Learning math after the school bell rings isn't so bad, parents and students of East Elementary School learned Tuesday night.
About 30 families showed up for the first-of-its-kind Family Math Night.
Parent-student teams wandered through school classrooms playing math games that teachers hope families will make a regular part of the home learning environment.
"There are lots of chances for you to do math with your children," said Kathryn Arroyo, the math representative for the school. "You can ask how many forks are on the table and how much silverware there is total. When you're traveling, ask how many legs are there on five cows. Parents can make opportunities for math all the time."
East Elementary School teachers planned the Family Math Night in lieu of the regular Parent Accountability Committee (PAC) meeting. PAC members have planned to offer an activity similar to Tuesday's math night during some regularly scheduled meetings.
The goal is to increase parent attendance at the meetings while giving them a chance to help in their child's education, PAC members said.
The one-hour math night was also a part of the Moffat County School District's overall push to help students improve math scores, said Cassia McDiffit, district math specialist.
"The whole premise is that parents often know how to read to their children but with math it's not so obvious," she said.
McDiffit provided worksheets for students to beef up math skills.
Third-grade student Sharlena Peterson and her mother, Sue, practiced fitting geometric shapes onto a worksheet in one classroom.
Helping Sharlena with her math homework is difficult because of the varying ways to teach the subject, Sue Peterson said.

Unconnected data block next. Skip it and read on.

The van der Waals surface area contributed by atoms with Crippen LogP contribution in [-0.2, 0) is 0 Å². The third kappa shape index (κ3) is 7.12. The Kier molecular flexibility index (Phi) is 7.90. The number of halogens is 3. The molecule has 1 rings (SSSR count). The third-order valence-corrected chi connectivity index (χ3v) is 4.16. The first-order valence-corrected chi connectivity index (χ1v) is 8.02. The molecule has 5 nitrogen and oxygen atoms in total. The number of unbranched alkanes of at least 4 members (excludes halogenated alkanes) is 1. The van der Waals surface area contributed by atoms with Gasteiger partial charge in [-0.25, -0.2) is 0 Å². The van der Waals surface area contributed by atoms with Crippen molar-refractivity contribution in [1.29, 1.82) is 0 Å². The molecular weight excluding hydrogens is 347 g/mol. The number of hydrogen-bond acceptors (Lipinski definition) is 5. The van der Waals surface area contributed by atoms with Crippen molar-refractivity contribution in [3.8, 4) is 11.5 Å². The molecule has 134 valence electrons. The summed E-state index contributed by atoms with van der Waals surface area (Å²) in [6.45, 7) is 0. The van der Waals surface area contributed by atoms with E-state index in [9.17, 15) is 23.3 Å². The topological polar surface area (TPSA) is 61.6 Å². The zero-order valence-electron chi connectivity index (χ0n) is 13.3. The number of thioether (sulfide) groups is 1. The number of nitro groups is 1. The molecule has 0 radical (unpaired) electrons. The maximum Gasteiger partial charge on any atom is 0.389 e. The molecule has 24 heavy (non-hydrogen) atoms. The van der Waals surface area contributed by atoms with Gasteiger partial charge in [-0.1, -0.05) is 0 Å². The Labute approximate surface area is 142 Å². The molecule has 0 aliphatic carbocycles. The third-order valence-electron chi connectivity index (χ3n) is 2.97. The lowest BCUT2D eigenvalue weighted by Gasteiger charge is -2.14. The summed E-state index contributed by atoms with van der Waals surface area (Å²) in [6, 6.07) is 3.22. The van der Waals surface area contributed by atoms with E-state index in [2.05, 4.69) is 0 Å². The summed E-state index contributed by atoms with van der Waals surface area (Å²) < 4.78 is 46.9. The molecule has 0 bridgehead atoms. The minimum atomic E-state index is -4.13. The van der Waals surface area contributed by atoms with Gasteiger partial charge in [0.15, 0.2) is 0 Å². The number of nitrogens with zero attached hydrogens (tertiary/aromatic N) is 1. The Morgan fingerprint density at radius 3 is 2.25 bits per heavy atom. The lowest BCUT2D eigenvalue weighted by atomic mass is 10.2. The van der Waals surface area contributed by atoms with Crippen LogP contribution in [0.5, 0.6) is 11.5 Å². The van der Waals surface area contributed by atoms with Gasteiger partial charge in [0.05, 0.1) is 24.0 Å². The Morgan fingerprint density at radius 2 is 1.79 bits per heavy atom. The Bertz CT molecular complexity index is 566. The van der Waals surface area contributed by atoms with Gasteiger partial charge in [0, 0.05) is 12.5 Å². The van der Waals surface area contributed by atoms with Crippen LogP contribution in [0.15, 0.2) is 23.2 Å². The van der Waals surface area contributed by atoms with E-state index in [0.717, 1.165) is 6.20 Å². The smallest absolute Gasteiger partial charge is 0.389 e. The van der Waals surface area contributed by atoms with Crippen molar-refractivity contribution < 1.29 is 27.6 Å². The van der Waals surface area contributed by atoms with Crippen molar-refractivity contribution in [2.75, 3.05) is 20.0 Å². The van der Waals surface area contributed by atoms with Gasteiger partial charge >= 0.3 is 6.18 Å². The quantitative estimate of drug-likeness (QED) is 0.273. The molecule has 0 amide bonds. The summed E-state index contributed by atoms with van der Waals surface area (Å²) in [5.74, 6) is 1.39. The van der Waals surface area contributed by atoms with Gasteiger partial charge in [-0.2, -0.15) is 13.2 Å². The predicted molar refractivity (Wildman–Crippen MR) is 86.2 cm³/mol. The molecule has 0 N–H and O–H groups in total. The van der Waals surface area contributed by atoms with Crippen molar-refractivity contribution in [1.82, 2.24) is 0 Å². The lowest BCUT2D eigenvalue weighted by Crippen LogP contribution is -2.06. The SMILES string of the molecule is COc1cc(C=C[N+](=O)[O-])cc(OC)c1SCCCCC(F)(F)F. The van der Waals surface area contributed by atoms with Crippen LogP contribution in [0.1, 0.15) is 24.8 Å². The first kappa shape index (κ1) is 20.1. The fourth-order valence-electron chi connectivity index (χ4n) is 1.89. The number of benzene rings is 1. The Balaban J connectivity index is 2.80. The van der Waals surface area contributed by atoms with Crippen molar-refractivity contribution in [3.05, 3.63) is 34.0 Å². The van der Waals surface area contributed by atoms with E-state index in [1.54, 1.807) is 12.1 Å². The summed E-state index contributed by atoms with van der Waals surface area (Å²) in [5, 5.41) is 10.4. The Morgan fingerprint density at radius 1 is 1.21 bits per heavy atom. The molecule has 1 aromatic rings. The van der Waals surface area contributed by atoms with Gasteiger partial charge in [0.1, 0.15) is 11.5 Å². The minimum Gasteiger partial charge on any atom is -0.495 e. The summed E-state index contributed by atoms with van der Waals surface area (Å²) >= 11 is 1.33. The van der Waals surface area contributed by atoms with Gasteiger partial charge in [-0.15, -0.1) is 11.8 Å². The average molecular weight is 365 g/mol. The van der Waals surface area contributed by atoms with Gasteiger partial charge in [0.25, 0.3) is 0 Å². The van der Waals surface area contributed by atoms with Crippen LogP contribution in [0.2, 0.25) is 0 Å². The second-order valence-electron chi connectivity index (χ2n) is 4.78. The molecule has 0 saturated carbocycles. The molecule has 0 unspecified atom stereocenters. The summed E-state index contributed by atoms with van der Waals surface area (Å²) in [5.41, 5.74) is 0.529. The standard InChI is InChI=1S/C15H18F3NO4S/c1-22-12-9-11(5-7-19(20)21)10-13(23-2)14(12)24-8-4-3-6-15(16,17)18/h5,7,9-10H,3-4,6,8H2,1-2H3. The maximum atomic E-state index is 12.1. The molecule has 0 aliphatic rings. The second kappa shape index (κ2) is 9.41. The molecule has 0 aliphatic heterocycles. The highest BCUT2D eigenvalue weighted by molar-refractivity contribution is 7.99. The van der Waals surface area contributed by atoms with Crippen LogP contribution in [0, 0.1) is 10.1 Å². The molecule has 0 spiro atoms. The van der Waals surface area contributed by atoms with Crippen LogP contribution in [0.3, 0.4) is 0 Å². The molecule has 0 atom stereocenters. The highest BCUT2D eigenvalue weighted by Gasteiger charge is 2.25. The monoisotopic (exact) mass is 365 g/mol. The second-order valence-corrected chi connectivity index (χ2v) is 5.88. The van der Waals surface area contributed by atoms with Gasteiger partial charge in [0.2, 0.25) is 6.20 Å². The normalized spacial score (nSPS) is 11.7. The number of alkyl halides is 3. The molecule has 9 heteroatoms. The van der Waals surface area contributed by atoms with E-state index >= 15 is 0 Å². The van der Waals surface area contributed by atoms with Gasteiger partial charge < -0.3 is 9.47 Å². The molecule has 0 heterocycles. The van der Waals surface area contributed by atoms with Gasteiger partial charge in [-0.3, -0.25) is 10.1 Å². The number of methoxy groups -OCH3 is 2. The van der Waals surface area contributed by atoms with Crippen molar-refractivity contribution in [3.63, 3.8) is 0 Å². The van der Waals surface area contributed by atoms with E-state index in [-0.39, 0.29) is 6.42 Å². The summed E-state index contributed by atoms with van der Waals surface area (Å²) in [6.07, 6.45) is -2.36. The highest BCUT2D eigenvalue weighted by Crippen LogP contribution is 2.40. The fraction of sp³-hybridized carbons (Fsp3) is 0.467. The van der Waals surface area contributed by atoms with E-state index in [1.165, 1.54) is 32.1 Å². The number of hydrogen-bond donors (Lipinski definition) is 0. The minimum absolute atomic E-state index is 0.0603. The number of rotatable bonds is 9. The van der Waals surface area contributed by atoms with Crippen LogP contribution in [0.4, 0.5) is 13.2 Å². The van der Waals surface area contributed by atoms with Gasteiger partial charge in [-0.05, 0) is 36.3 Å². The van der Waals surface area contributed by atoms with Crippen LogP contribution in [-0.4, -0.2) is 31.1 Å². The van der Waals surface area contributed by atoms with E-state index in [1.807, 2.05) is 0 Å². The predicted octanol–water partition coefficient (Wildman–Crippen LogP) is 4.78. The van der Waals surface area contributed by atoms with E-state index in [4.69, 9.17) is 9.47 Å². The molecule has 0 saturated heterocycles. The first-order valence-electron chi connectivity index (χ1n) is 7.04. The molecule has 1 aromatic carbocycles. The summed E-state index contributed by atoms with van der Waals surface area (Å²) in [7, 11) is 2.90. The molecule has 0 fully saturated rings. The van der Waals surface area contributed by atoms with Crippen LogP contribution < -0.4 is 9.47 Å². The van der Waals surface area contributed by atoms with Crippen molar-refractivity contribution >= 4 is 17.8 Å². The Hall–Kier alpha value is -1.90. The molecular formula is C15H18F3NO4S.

"I know how to do it, but sometimes it's harder to explain it to her so she won't get confused," Sue Peterson said. "She's having a hard time in school so I thought this might be a fun way to learn some math."
East Elementary School, like the district's other schools, is revamping the way it teaches math. Many teachers are trying to infuse conceptual ways of thinking about math into the standard memorization practices.
In recent years district efforts have focused sharply on increasing students' literacy skills.
That emphasis has changed due to district schools reporting low math scores on some state accountability tests.
"We've been so focused on literacy that we want to balance it out with mathematics a little bit," said East Elementary Principal Diana Cook. "Some children have capabilities in mathematics and we wanted them to have a chance to shine."
Cook hoped the results of efforts like Tuesday's math night would result in more enthusiasm for math among students.
"I want more children to begin seeing math as less of drudgery," Cook said. "We're trying show students to look at math through that kind of lens."
Amy Hatten can be reached at 824-7031 or by email at firstname.lastname@example.org.